It might sound New Age-y and all that, but it's nonetheless true. The philosophical idea dates back thousands of years, but it's borne out by cutting-edge quantum theories.
So I'm not "wrong". I might be wrong. I might be right. I might be both at the same time. Who knows? Not me. All I know is that, every time I find an answer, it only creates another question.
I understand what you're saying, but I don't agree with it. The things you're referencing aren't comparable to self awareness. The spectrum of age, from young to old, can't be compared to the spectrum of self awareness, because there isn't one. Well, maybe there is, but I don't think so. It just doesn't make sense; you're telling me a being can be aware of itself and not be aware of itself at the same time
Originally Posted by Duckenheimer
They wouldn't be biologically capable of doing those incredible things regardless of self awareness. Unless they evolved dramatically in other areas. My entire point; which hasn't been dealt with or mentioned in your reply, is that their level of intelligence and their physical abilities would ever enable them to "conquer! Create things! Build things! " regardless of self awareness. Other evolutionary pressures must occur for a long time to get to that.
Several millenia ago we biologically had the same basic level of intelligence and physical abilities. This doesn't tackle my point in any way.
The huge difference was that factors were in place, including intelligence and opposable thumbs, to develop agcriculture. Self awareness may be critical in this as the sole turning point - but maybe not. I was self aware long before I was effective in other ways. Nowhere whatsoever does anything you say deal with or refute "hey, what if self awareness predated those other abilities?"
Sorry I just can't figure how this follows at all. I see the premise and the conclusion, but the connective tissue seems to be missing completely. Again, nowhere whatsoever does anything you say deal with or refute "hey, what if self awareness predated those other essential abilities?" which was the point, or indeed the other specifics in my post. If self awareness pre-dates those abilities, your assertion suddenly makes no sense whatsoever.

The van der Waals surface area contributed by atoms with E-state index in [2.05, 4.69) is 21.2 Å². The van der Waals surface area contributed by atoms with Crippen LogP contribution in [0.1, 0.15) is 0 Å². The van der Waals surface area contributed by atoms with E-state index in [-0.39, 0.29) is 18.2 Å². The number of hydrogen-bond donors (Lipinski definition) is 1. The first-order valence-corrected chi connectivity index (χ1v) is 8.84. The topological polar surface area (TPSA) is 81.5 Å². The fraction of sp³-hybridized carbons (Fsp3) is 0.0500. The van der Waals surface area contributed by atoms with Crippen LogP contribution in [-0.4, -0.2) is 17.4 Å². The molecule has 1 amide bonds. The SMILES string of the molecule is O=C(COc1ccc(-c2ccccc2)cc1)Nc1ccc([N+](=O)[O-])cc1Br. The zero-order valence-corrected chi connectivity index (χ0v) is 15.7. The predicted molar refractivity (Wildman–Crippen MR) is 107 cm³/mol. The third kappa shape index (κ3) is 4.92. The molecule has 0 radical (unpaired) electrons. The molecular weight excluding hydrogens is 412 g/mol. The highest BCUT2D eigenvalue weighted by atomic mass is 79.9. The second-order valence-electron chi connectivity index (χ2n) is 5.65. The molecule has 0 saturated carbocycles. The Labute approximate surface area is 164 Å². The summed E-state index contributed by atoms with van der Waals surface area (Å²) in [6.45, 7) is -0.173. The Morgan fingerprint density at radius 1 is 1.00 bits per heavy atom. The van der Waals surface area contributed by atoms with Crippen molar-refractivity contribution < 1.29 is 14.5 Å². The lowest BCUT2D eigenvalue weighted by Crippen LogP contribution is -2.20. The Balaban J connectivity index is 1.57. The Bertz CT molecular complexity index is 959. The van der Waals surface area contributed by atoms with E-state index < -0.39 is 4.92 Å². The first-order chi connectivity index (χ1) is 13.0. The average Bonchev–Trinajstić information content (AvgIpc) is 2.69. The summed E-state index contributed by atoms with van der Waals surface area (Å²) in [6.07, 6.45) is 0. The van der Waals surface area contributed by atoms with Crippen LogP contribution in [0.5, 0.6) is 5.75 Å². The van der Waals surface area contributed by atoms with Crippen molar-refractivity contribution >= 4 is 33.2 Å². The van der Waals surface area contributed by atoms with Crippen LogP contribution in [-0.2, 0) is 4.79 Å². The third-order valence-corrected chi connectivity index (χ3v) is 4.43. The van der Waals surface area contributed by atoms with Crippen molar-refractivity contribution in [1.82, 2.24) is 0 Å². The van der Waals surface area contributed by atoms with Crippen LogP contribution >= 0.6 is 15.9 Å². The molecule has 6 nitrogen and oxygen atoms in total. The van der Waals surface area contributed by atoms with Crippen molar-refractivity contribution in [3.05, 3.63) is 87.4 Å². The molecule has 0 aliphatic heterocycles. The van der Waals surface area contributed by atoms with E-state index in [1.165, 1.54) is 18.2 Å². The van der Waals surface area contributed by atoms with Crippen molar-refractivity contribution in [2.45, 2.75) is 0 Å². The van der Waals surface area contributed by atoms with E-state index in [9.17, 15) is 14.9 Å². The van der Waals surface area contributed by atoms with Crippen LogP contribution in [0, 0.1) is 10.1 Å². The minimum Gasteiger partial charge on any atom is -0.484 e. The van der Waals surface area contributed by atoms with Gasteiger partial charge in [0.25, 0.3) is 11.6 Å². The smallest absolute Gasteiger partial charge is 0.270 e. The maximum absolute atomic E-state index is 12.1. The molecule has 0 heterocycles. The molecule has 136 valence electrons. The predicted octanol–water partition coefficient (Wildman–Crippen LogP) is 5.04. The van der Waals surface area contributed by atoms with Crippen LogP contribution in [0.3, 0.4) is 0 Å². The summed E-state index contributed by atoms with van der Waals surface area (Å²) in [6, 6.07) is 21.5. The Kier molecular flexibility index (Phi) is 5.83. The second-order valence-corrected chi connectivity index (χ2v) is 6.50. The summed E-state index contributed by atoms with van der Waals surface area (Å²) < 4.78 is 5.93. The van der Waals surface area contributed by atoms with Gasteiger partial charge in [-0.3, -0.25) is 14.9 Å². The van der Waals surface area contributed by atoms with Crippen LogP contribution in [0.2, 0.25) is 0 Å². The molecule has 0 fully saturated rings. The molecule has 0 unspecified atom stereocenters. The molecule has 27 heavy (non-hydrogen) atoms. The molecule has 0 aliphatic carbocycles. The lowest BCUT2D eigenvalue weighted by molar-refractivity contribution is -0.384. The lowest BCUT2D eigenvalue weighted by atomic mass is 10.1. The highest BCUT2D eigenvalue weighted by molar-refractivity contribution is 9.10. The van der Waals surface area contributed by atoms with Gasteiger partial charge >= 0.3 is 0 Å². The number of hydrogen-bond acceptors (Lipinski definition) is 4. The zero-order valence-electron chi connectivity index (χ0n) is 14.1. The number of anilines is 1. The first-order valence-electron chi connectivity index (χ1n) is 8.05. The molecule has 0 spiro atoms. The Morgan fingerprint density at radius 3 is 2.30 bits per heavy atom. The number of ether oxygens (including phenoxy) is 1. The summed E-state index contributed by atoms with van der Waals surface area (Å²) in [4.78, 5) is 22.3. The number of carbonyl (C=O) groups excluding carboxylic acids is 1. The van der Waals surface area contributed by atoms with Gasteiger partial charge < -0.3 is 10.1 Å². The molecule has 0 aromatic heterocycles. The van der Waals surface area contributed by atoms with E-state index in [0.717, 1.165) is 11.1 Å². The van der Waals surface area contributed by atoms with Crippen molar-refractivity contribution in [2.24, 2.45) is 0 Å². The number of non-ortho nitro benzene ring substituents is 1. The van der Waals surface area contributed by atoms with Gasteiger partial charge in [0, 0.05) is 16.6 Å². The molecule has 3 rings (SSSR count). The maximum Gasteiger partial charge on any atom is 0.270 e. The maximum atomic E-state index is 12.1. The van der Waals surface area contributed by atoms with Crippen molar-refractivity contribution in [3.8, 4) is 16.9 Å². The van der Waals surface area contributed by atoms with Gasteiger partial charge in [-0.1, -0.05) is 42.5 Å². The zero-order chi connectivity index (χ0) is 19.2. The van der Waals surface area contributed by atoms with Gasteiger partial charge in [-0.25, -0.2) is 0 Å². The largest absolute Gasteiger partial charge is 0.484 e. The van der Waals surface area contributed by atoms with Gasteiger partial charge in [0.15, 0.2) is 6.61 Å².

Humans are not the only ones who go above and beyond "what nature gives them", if that means toolmaking and trying to lead a more stimulating life. But we are further along the continuum in those areas by a mile, no doubt about that; from which it doesn't follow "well then they can't be aware of their own existence at all".
If it just means "technological post agricultural civlisation!" then we'\re just stuck with a bunch of non sequiturs to justify how this means humans are self aware and no other animals are.
You're right, they wouldn't have the physical or mental capacity to do certain things, with or without self awareness. But I mentioned that it took humans a long time to get to where they are as a contrast to dogs, which have been along for the ride the entire time (in any of several evolutionary states, just like us), and have not produced what we have produced. Okay, so, apart from self awareness, they still would have had biological limitations. However, I still think that if dogs had been self-aware all along they would have made more progress. Perhaps not progress like we have made, but... who knows?
Thanks for the brain food, guys! I'm runnin' out of counter arguments...